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Taking some of the stress off me, without feeling guilty from the pain it causes. My husband now has a tracheotomy (at night only) and it is my responsibility to care for it. The more he does for himself the better he will get and the more weight he will lose which is the only way for the trach to be removed eventually. I know that getting up causes him physical pain but if he stops getting up he will eventually become unable to get up. I guess I am seeking the words to motivate him without making him feel I don't want to do it for him. I know that if he stops it will kill him and that is a great fear. We are both 50, I work full time and provide full time care for him. Thanks for your time.

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I found myself backed into a corner with my husband and unable to control my agitated frustration. Having accepted all the blame and excuses that I could take I looked directly into my husbands eyes and stated flatly "You need to choose your nursing home if you are not going to change what it is that you are doing because I have had all of this my mental status can take". I am a Master's student and I know that this was the WRONG approach; however, that being said he has been looking to joining a local health club, he is not so angry when I go set outside with a cup of coffee for alone time with a book (no longer calls to ask me for a favor), and he is recognizing when he has pushed me too far with asking for things he could do himself would he just get up. Tiny Baby steps, but at least we are moving.
Yes, I did apologize and explain why I said what I said. Things are tense but at least we are doing something.
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There are some helpful tips above. Is your husband disabled? Is his primary aliment the back injury or weight issue? If it's the weight issue, then any attempts to encourage movement, weight loss, etc. are likely to be taken as insult and with contempt. I've seen it with family members and it's extremely challenging. I'm not sure it can be properly addressed without a professional who handles issues like that.

It's very challenging for the spouse of a person with this kind of health condition. If this is the case, then you know how the patient can blame and deflect from the real problem. I might seek support for myself with a counselor or therapist. Your husband may continue to be resistant, without similar help. I wish you all the best.
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Medicare Part A (Hospital Insurance) and/or Medicare Part B (Medical Insurance) covers eligible home health services like intermittent skilled nursing care, physical therapy, speech-language pathology services, continued occupational services, and more. Usually, a home health care agency coordinates the services your doctor orders for you.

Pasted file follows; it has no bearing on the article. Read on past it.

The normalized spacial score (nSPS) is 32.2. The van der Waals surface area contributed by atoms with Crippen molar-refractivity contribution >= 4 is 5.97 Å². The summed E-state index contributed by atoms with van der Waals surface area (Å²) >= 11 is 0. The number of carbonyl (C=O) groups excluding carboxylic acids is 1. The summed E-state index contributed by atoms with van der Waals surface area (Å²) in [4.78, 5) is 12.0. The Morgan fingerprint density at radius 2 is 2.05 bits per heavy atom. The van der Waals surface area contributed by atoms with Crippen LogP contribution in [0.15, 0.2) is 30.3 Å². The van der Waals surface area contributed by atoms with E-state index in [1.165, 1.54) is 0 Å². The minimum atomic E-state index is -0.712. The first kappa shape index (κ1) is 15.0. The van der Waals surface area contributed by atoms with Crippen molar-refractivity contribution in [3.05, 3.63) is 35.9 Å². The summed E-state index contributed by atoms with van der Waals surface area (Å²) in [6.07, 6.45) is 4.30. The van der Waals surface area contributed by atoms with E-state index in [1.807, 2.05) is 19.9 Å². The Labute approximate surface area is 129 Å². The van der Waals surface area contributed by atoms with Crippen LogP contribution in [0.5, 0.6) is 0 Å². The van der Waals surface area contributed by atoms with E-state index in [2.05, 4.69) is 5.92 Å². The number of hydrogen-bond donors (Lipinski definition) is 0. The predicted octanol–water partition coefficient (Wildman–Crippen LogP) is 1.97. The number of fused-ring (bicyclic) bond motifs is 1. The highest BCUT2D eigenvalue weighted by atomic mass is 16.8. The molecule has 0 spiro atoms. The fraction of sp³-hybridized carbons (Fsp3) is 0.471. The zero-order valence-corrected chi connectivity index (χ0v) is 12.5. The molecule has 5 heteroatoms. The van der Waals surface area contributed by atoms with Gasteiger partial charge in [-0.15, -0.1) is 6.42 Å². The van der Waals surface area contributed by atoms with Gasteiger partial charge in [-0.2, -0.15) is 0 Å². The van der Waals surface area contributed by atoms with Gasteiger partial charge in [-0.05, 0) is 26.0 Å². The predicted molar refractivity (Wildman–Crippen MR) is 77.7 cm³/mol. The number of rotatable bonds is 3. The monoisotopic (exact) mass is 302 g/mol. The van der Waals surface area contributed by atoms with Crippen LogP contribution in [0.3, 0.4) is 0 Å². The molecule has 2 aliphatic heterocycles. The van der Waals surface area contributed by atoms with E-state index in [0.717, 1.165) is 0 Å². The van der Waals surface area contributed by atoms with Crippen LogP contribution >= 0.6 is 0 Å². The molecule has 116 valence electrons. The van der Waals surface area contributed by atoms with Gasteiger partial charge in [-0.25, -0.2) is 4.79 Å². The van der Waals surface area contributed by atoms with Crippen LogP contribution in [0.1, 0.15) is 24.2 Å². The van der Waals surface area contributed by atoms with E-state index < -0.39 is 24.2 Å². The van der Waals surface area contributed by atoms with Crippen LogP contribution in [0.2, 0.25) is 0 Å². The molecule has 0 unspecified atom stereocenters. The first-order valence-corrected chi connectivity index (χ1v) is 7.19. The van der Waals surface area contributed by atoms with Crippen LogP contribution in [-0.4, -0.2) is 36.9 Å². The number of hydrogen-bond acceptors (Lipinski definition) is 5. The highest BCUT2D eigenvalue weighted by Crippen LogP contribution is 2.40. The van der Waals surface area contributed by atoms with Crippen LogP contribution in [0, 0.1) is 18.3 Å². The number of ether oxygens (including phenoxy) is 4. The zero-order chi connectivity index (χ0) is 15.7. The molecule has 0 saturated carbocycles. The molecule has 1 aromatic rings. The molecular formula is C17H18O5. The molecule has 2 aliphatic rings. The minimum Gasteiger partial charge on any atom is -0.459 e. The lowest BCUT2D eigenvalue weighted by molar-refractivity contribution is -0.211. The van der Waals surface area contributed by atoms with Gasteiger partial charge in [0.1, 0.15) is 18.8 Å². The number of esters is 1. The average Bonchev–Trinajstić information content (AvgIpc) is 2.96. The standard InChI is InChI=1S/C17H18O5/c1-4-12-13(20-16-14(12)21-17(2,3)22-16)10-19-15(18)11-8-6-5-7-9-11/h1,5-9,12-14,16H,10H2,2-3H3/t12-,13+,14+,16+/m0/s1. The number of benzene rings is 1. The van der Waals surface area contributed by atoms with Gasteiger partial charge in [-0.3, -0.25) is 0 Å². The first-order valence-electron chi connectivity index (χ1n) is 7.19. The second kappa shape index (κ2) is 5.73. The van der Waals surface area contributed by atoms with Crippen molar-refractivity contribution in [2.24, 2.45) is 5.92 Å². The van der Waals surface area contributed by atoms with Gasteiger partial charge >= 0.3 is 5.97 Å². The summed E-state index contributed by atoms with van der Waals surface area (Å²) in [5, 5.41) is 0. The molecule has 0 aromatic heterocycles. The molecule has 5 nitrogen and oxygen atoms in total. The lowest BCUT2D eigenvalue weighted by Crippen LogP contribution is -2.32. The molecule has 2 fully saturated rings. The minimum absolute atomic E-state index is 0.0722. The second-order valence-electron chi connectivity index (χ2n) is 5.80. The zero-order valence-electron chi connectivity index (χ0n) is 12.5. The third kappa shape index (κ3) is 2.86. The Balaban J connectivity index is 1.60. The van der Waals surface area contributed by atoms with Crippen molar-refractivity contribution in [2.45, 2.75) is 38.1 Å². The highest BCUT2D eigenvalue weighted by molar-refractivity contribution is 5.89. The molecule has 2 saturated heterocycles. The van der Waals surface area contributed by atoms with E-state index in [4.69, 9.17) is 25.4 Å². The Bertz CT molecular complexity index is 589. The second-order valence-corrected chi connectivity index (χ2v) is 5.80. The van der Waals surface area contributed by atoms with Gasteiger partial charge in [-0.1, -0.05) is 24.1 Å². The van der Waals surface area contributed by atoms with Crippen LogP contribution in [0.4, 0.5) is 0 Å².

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The insurance will not cover in home physical therapy and it is not something we can afford on a cash basis. I have written much about the guilt I feel, not published because I am afraid of hurting his feelings.

I know that he must make the changes that are necessary to survive. I do like the words you used """I'd really like to save you the pain of doing that by doing it for you, but I know you need to do it in order to get better. I really, really want to see you better!""" This may be the best words and put it back on him for allowing me to feel guilty about making him do what he knows he has to do.

The pain is caused by a broken back (4 places all within 1/2 inch) but he still walks around and can do for himself.

He understands that if he loses the weight he gets better and to live longer but he has had other waiting on him for so long "feeling sorry" for him that he has come to expect it. (We have only been married 6 years). Although I realized at the time that his health was an issue I never bargained on a tracheotomy or the care it would take me to give him.

One think I know for sure is that illness can tax a marriage to the max, love and understanding must pull together for things to survive, especially when you are newlyweds (under 10 years).

Thank you both for the advice.
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GrammyK, first make peace with the fact that you are going to feel guilty. It is part of the caregiving role. If you insist he does things for himself you feel guilty that it causes him pain. If you do things for him you feel guilty that he isn't building up the strength necessary for his survival. Neither of these guilt feelings is earned -- you did not cause this situation -- but I don't know how you can simply turn them off.

So you'll have to make decisions in spite of the unearned feelings of guilt. Do your best to do what you understand to be right for your husband. Move on and ignore the guilt.

Have doctors explained what the pain is from, whether there is any way to lessen it, when to be concerned that it is "abnormal" under the circumstances?

I agree with Pam that some in-home "professional" help might be more motivating and less easy to dismiss as nagging.

What to say? Well, I see that you are a writer, but I don't guess there are any magic words. "I'd really like to save you the pain of doing that by doing it for you, but I know you need to do it in order to get better. I really, really want to see you better!"

Has your husband bought into the theory that if he loses weight his health will improve? Does he basically believe that he can improve? Does he want to? What is his overall attitude toward his condition?
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Can you get the MD to order in home PT for strength and range of motion? You are right, he's got to move. He may be more cooperative with a therapist than he is with a wife. Funny how that works.
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